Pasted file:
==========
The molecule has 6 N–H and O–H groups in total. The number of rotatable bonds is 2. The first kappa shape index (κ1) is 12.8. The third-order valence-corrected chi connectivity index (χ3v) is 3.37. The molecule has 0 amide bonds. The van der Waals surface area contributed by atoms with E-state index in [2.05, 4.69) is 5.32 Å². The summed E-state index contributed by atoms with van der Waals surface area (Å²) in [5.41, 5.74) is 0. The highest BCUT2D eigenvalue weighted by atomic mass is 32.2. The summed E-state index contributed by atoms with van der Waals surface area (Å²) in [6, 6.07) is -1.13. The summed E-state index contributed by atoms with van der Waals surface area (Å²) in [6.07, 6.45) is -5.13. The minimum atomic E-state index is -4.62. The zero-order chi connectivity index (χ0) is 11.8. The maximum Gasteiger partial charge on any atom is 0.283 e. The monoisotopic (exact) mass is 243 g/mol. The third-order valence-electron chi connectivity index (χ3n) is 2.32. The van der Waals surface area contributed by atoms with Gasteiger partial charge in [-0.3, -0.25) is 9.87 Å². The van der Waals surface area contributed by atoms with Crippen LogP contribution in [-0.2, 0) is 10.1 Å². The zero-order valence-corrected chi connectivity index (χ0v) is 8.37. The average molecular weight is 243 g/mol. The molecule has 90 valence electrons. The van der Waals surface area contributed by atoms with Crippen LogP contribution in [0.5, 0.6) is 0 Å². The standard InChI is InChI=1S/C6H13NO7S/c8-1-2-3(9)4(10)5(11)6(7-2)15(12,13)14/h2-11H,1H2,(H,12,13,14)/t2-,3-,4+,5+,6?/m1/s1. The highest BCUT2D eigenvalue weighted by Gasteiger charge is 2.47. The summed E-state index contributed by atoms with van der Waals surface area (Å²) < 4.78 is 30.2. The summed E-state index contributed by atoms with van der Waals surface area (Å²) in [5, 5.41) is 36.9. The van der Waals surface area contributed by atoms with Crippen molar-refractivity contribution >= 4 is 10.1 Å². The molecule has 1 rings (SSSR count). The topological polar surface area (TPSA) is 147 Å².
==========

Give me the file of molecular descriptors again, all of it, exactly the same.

The molecule has 6 N–H and O–H groups in total. The number of rotatable bonds is 2. The first kappa shape index (κ1) is 12.8. The third-order valence-corrected chi connectivity index (χ3v) is 3.37. The molecule has 0 amide bonds. The van der Waals surface area contributed by atoms with E-state index in [2.05, 4.69) is 5.32 Å². The summed E-state index contributed by atoms with van der Waals surface area (Å²) in [5.41, 5.74) is 0. The highest BCUT2D eigenvalue weighted by atomic mass is 32.2. The summed E-state index contributed by atoms with van der Waals surface area (Å²) in [6, 6.07) is -1.13. The summed E-state index contributed by atoms with van der Waals surface area (Å²) in [6.07, 6.45) is -5.13. The minimum atomic E-state index is -4.62. The zero-order chi connectivity index (χ0) is 11.8. The maximum Gasteiger partial charge on any atom is 0.283 e. The monoisotopic (exact) mass is 243 g/mol. The third-order valence-electron chi connectivity index (χ3n) is 2.32. The van der Waals surface area contributed by atoms with Gasteiger partial charge in [-0.3, -0.25) is 9.87 Å². The van der Waals surface area contributed by atoms with Crippen LogP contribution in [-0.2, 0) is 10.1 Å². The zero-order valence-corrected chi connectivity index (χ0v) is 8.37. The average molecular weight is 243 g/mol. The molecule has 90 valence electrons. The van der Waals surface area contributed by atoms with Crippen LogP contribution in [0.5, 0.6) is 0 Å². The standard InChI is InChI=1S/C6H13NO7S/c8-1-2-3(9)4(10)5(11)6(7-2)15(12,13)14/h2-11H,1H2,(H,12,13,14)/t2-,3-,4+,5+,6?/m1/s1. The highest BCUT2D eigenvalue weighted by Gasteiger charge is 2.47. The summed E-state index contributed by atoms with van der Waals surface area (Å²) < 4.78 is 30.2. The summed E-state index contributed by atoms with van der Waals surface area (Å²) in [5, 5.41) is 36.9. The van der Waals surface area contributed by atoms with Crippen molar-refractivity contribution >= 4 is 10.1 Å². The molecule has 1 rings (SSSR count). The topological polar surface area (TPSA) is 147 Å².